• Thanks for the heads up Nick! We’ll check it out. Hopefully he’ll post a Kickstarter update as well. It’s been 2 years now since the last one, and he just logged in yesterday.

    • Thank you for this! I’ve updated the article with a link and my thoughts.

  • I think you definitely raise some great points, particularly about the potential for fans to go on a hunt. However, in my opinion there’s a third option. Update backers with information that a ton of life drama has hit him and that they should expect massive delays. Obviously offering refunds would be nice, but that’s not always practical. Most the time when I’ve seen developers be straight forward with their backers and offer refunds, most backers don’t take them up on it, the only time when backers go crazy for refunds is when they feel as though they were ripped off. Given his fan base, I don’t think there would be a ton of people that would take him up on a refund offer. And even then, it’s expected that sometimes refunds can take years.

    The one thing that I see as completely unacceptable is to not update your backers for over two years. A video is great, but backers weren’t notified of it other than some kind soul mentioning it in the comments. Unfortunately, if you’ve backed a ton of projects it’s extremely cumbersome to routinely track down updates, that’s the entire point of backer updates; so that you can keep the people that gave you money in the loop

  • With respect to you and to Robert, I acknowledged his hardship, and I heard what he said about his wife’s wishes. He still could have handled the situation in a manner that would not have brought his wife undue attention. I know popular YouTubers have to deal with higher attention than many, but honestly, he isn’t an a-list celebrity. He was able to keep quiet about his marital problems till now, he certainly could have done so if he had canceled the project like he himself admitted he should have.

    I want to also make it known that I have seen first-hand in my family what divorce can do. But the people involved still dealt with what they had to deal with regardless. If you have $118k worth of money in your hands, you have a responsibility to take care of business. Having personal problems is fine, it’s human, but not taking responsibility for what those problems will affect is not right. Moran knows he didn’t do right by his backers, he said so, and while it’s nice for him to update on the issue finally, he needs to do that on Kickstarter specifically, then show some actual progress in delivering the product he decided to commit to.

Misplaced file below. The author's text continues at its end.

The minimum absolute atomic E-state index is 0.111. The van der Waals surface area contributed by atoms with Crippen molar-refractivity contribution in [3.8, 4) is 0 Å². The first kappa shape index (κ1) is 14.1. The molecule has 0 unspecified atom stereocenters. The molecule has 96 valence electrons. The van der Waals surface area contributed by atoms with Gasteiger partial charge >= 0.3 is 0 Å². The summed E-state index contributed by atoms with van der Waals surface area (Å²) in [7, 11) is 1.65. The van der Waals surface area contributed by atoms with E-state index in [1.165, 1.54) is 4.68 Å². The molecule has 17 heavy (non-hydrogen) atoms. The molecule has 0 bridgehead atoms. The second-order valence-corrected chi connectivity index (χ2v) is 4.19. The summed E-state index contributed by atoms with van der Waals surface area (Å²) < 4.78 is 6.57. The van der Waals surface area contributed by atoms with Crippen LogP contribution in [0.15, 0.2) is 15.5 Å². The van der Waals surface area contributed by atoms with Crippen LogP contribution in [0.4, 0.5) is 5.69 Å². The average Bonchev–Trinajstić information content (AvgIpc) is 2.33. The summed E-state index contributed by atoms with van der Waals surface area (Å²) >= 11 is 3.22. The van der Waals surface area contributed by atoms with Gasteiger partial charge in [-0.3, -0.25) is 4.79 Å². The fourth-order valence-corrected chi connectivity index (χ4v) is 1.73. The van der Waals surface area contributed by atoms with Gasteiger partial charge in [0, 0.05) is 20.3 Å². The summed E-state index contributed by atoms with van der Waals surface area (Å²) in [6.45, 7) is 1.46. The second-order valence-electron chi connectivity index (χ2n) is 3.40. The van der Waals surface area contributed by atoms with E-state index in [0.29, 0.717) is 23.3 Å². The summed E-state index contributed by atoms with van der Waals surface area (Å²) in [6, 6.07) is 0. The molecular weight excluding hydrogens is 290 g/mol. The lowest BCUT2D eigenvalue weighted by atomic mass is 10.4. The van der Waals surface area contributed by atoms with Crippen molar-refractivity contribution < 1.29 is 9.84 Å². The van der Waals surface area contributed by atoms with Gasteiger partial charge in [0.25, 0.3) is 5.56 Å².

Quite honestly, this article was meant to inform those backers who were still in the dark (and there are plenty) because Robert wasn’t updating Kickstarter. This article was also meant for those backers who are NOT his YouTube fans, but people who saw a promising game and backed it during a period of Kickstarter history when game campaigns were more easily funded. If Unforgotten Quest would have gone up today, it may still have succeeded, but purely by the support of Robert’s diehard fans.

    People keep saying that people are not “entitled” to refunds, and they would be right. However, people can pursue a lawsuit against someone they feel wrongfully took their money now that Kickstarter changed their terms, and that’s what these articles are meant to do: encourage accountability.

  • Yauchy

    Ty for this post. I am a random fan, who doesn’t use his forums or have any interest in anything non-UR…and I find his lack of info and accountability to be despicable. I doubt posts like these will make a dent in his apparent Kickstarter and/or UR Quest apathy but it’s at least solace to know I’m not alone in being reasonably upset.

  • Anthony Nelson

    $118,824 for a 2d game he could not create. He now makes $2,507.63 from his Patreon. His video back in May 2015 describes a 22 year old kid with zero bills and no responsibilities. Escapist hires him and he continues to squander his wealth. 2k to 3k to live? He comes off as a privileged child where his parents always got him out of trouble. If you go to Robert’s Patreon site his main profile picture is of him drinking margaritas in some pub. Yep that’s where your money is going folks. If you read the descriptions of the tiers you find something interesting. He will not waste time talking to you unless you pay.

    He’s basically being paid to do nothing now. Get a real job Robert Patreon isn’t going to last forever.